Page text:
It is to be noted that in general a connection is separate than a member and its role should be modeled as a torsional spring with rigidity of Ro, Ri and 0 at the three ranges of rotations. In this example the connections in 2 and 3 had to be modeled as in Figure 7-a. This required special analysis software. Instead the model in figure 7-b which can be analyzed by most of commercial softwares was used. In this model torsional rigidity of the members 2-6 and 3-7 are equal to the flexural stiffness of connection. Note that in nodes 1 and 4 there is no connection and the capacity of the structure at these nodes is determines by capacity of the members.

To solve the problem we need to perform a linear elastic analysis for the applied loads and do some analysis for unit moments. The number of virtual unit moments depends on the number of potentially nonlinear points in the structure. Here we assume that all nodes will have nonlinear behavior. However the behavior of joints 1 and 4 will be assumed to be the same as elastic-plastic behavior of members. The moment at midspan does not seem to exceed its proportionate limit. As a result unit moment has not been applied there. Therefore there will be four virtual loadings. The results of aforementioned analyses have been reported in Table 3.

Table 3: Results of Analysis of Frame of Example 2 for Various Types of Loadings

Moment

Full

External

Load

Unit M at 1 in

Unit M at 2 in

Unit M at 3 in

Unit M at 4 in

Position

member 1-2

member 2-3

member 2-3

member 3-4

Joint No. 1

-92.815

1.0-0.8503

0.12693

-0.10811

0.32734

Connection 2

7.726

0.5476-0.5

1.0-0.85089

0.4961-0.5

-0.00362

Midspan

28.256

0.00353

0.07260

0.07694

-0.03709

Connection 3

-11.213

-0.04054

0.4961-.5

1.0-0.84222

0.46202-0.5

Joint No. 4

27.206

+0.16367

-0.04828

-0.05064

1-0.31091

According to the results in Table 3, a QP sub-problem, can be established as follows. In the following QP problem a combination of Eq.(11) and Eq.(21) is used. This is because the joints 1 and 4 have bilinear behavior and obey the rules of Eq.(11) and joints 2 and 3 have tri-linear behavior and obey Eq.(21). In addition since in this simple problem we know the direction of applied virtual moments, it is evident that X – = X +1 = X +2 = X — = X -2 = X + = 0. Therefore only those virtual moments that potentially are nonzero have been participated in the formulation. Because of this decision, only the complementary condition on X± XX±2 = 0. has been considered.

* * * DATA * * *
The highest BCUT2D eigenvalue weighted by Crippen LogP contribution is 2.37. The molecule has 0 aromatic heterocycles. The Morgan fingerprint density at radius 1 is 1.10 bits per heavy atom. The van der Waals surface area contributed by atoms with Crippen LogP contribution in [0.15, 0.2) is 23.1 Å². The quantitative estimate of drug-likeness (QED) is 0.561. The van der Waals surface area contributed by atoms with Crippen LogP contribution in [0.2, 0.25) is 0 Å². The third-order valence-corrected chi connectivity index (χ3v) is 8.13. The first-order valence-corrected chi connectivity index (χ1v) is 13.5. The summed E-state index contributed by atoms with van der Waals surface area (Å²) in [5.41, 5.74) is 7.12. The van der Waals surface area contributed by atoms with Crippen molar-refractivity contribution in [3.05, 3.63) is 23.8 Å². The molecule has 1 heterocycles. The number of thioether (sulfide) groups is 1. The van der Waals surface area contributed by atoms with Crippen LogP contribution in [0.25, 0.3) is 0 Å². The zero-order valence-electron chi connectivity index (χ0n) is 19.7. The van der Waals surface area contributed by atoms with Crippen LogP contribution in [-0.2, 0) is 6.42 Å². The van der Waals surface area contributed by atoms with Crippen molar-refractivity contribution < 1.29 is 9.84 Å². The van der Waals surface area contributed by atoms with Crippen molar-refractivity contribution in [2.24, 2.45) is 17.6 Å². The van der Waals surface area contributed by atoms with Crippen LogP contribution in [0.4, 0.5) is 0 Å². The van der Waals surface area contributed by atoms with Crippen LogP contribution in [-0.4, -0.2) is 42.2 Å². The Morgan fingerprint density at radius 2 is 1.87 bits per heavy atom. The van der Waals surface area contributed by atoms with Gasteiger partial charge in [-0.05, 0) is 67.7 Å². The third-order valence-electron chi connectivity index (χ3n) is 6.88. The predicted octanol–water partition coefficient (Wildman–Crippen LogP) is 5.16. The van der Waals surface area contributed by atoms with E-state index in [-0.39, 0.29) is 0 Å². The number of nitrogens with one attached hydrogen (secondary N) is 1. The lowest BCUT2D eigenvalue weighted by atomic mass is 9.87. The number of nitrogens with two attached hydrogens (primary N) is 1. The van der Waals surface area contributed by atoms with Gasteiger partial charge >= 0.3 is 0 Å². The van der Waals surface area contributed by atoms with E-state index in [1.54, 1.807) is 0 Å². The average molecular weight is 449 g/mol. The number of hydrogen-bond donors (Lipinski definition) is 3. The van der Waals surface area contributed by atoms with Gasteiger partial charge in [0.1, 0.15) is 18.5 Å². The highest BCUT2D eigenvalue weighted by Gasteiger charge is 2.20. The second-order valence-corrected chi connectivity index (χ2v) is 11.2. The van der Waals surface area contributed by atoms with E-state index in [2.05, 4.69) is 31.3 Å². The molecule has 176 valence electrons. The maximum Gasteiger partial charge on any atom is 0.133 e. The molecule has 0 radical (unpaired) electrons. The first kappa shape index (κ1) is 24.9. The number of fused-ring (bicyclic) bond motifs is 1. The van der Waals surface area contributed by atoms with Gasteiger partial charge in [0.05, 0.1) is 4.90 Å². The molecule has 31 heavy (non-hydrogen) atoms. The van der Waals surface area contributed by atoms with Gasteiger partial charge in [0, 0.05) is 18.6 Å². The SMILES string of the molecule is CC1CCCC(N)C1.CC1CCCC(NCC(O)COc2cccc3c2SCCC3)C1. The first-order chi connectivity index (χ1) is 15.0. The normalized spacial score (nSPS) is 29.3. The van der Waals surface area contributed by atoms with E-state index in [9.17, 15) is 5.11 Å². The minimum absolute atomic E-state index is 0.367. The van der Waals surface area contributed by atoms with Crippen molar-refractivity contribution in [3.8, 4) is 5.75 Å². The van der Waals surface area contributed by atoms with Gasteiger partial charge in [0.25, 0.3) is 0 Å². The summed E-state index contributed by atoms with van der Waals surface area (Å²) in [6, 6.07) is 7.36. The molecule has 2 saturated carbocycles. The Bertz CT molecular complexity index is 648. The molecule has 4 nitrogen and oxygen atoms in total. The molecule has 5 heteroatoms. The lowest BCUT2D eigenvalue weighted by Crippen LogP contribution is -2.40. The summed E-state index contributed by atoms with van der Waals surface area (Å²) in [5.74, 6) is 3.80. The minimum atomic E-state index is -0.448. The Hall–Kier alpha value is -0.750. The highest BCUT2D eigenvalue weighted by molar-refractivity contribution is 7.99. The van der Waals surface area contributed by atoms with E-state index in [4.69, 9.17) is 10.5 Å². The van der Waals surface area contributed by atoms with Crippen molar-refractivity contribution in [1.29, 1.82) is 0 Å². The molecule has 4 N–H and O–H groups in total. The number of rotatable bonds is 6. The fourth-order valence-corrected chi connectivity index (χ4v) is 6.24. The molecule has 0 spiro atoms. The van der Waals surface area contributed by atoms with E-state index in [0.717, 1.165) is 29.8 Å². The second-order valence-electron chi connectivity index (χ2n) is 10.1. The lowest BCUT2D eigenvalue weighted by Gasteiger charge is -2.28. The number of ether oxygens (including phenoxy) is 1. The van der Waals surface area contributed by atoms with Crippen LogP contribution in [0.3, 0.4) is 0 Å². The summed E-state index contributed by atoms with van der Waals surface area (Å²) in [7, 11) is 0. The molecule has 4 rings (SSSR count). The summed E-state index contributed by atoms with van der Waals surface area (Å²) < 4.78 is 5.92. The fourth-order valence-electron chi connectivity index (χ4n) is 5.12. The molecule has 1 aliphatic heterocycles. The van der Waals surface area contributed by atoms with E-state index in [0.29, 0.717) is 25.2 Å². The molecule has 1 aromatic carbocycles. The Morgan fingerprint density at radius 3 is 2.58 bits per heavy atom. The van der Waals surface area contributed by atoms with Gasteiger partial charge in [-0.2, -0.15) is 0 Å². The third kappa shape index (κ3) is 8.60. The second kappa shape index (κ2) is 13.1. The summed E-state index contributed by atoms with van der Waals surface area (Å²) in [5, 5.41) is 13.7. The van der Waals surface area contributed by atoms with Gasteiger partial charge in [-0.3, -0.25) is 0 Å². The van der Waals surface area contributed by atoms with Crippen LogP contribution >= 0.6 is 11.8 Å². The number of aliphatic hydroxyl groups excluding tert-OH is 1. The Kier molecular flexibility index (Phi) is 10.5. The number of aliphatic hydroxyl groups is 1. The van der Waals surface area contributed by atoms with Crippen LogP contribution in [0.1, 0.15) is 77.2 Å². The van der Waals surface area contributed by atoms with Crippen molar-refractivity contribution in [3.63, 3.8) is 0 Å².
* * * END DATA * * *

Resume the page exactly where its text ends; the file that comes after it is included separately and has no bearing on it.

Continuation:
Minimize {X+ [(Mі – Mliml) + m11X+ – m12(X12 + X22 ) + m13 (X+ + X +3) – m14X4 ) +

л +

X12[(1 — Y2 )(M 1,2 — M 2 ) + m22X12 — (1 — Y)(m21X1 — m23 (X31 + X32 ) + m24X4 )] +

л+

X22 [(Mlim,2 — M 2 ) — [m21X1 — m22X22 + m23 (X31 + X32 ) — m24X4 )] + (X 12 *X22 ) +

X13 [(1 — Ї3 )(M 3 — M13 ) + m33X13 + (1 — Ї3 )(m31X1 — m32 (X21 + X22 ) + m34X4 )] +

X23 [(M 3 — Mlim,3 ) + m31X1 — m32 (X21 + X22 ) + m33X23 — m34X4 )] + (X 13 * X23 ) +

л+

X4 [(Mlim,4 — M 4 ) — m41X1 + m42 (X21 + X22 ) — m43 (X31 + X32 ) + m44X4 ]}

Subject to : m11 X + — m12 (X-2 + X-2 ) + m13 (X^ + X +3) — m14X – ) > MUm1 — M1

л+

m22 X12 – (1 – Y2 )(m21X1 + m23 (X 13 + X23 ) – m24X4 )) > (1 – Y2 )(M 2 – M12 )

л+

– m21X1 + m22X22 – m23 (X13 + X23 ) + m24X4 >M 2 – Mlim,2

m33X13 + (1 – Y3 )(m31X1 – m32 (X 21 + X 22 ) – m34X 4 > (1 – Y3 )(M13 – M 3 )

m31X1 – m32 (X21 + X22 ) + m33X23 – m34X4 > Mlim,3 – M 3

л+

– m41X1 + m42 (X21 + X22 ) – m43 (X31 + X32 ) + m44X4 >M 4 – Mlim,4

X -2 * X -2 = 0 X +3 * X 2+3 = 0

In this sub-problem m;j values are given in Table 3. Other parameters are as follows:

M+m,1 = – MНЩ1 = M+m4 =-M~m4 = 50 KN. m M +2 = – M u = M +3 = – M u = 28 KN. m

ML,2 = – Mjim,2 = ML,3 = – MUm,3 = 42 KN. m Y2 = 0.788776 and y3 = 0.7593655

Solution of the problem yields the following results:

X+= 574.1396 Xi2l = 54.6801 X+1 = 10.6389 X-= 107.0615

According to these results evaluation of internal forces in members is quite simple. Table 4 shows the calculation of final nonlinear response for moments.

It can be seen from the Table 4 that the position of vertical point load (Midspan) is still in its proportionate range and therefore, as it was foreseen, there is no need to apply external virtual moments. On the other hand except Node No. 1 it did not seem that other nodes can reach to nonlinear stage. But results show that Node No. 4 has reached to its plastic limit; and the moments at connections No. 2 & 3 are a little beyond the first yield of the connection. It is obvious that if the load is increased, the moments at connections 1 and 4 will remain constant and the moments of Midspan, Node 2 and Node 3 will increase.

Table 4: Calculation of nonlinear response of Example 2, Proposed method.

Effect of Xj at joints and connections